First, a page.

In June last year he received a letter in his government office in Addis Ababa, the Ethiopian Roads Authority - "It was from the Immigration Department, and said I was on forced leave because I was of Eritrean origin." Like 150,000 other Eritreans, he had chosen to stay Ethiopian when his ethnic homeland seceded in 1993.
Mr Habtom still keeps a photocopy of the letter in his pocket, but, willingly or not, he has had to abandon Ethiopia. "I saw some of my best friends taken from in front of my eyes. So I sold my household goods, got a visa to Djibouti, then left."
Now living in Asmara, the Eritrean capital, he has found one unexpected compensation - most of his friends from the champion team, having been deported too, are there with him. They meet every night at Asmara's only bowling alley, and plan to put their new country on the international bowling map.
Ethiopia has deported 52,000 people of Eritrean origin since conflict began last June, placing enormous economic and social pressure on its fledgling rival state with its tiny, 3.5-million population. Every deportee, on arrival in Eritrea, is given pounds 155 by the government and resettled in temporary camps or with relatives.
Many come from poor backgrounds, but among those expelled were members of Ethiopia's elite: doctors, students, judges, wealthy businessmen and sports champions. Ismail Haj Mohamed was a supreme court judge in Ethiopia, serving under three regimes. When the former dictator, Mengistu Haile Mariam, was ousted in 1991, Mr Ismail decided the new rulers deserved help with their "democratic package". The judge was also influenced by the fact that the victorious rebels from Tigray, in the north, were ethnic cousins of the Eritreans and close partners in the struggle.
"We were unpaid cadres for that regime," he said. "One hundred and fifty thousand Eritreans gave their votes and advocated their policies. We gave our best to help them stay in power." His "best" included political advice and legal help with a new constitution. In the early years, the Eritrean community was seen - by virtue of its commitment to the new regime - as privileged. Ethiopians of Eritrean origin held important government and security posts.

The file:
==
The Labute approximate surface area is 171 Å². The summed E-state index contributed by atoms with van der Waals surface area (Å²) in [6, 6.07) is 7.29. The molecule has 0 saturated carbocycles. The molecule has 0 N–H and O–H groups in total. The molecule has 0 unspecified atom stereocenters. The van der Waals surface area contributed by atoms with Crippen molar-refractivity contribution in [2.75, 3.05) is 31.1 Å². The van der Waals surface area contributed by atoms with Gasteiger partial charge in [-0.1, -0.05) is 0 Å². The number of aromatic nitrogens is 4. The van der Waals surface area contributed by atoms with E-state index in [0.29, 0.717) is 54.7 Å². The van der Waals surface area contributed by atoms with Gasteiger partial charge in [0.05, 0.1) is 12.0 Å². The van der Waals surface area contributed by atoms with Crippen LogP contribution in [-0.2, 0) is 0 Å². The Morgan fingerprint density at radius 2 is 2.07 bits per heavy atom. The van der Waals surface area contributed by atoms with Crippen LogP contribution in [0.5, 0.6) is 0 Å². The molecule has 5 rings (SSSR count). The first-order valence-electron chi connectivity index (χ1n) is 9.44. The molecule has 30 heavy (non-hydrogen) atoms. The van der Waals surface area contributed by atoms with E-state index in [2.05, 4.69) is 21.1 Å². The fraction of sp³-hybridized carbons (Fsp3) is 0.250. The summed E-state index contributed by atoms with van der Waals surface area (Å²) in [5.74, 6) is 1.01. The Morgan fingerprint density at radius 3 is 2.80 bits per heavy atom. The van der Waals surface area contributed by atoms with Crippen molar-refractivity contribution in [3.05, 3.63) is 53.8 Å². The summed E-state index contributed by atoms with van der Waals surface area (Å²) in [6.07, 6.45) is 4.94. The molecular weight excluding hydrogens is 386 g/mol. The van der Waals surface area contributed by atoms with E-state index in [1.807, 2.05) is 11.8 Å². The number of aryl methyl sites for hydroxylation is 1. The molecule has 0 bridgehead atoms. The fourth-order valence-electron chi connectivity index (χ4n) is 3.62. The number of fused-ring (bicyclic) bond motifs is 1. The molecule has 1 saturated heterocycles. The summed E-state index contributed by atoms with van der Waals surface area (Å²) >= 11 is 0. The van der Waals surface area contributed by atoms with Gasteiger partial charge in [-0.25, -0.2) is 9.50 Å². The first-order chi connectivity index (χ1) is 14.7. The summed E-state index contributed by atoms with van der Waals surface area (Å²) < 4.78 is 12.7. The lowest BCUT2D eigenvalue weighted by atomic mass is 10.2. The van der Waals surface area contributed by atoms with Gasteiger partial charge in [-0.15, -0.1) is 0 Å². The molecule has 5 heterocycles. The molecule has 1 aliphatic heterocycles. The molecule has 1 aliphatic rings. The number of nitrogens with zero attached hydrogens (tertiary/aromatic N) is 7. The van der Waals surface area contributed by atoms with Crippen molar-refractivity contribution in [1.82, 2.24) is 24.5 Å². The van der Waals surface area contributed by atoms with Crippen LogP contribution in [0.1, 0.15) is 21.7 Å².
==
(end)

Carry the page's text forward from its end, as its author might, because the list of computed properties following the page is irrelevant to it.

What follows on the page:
But at 5am one Sunday, seven security men came to Mr Ismail's house. The guard was woken, the dogs barked loudly, and when he opened the door, he was told to get dressed. "I never thought they would come for me," he says now. He was taken to Shagoli detention camp, 30 miles outside Ethiopia's capital, Addis Ababa. "It was horrible, covered with human faeces." Along with about 800 fellow inmates, the judge was eventually sent to the remote Sudan-Eritrean border. Some of the old and sick had to be carried across it. Now in Asmara, he has a new licence as a lawyer, but remains devastated. "I am still an Ethiopian - a man cannot be deprived of his identity by a government."
In the course of the mass deportations, Ethiopians of Eritrean origin lost millions of pounds worth of property. Leul Sebhatu owned a Shell petrol station, a supermarket, and three commercial trucks. After her husband was deported in July, she became "afraid of every knock on the door". The local administration made her compile a list of her property, then came in the middle of the night to take keys to the business premises and vehicles. She was eventually taken from her house in Addis Ababa in August with her mother and her children, and put on a bus to the border, carrying only her handbag.
In Asmara, Mrs Sebhatu has rented a restaurant, and started a new life "as a cook, a waitress and a cashier". Her loss amounted to hundreds of thousands of pounds, but her family, at least, is safe. It is unknown how many Eritreans remain detained or under surveillance in Ethiopia for "security reasons".Reuse content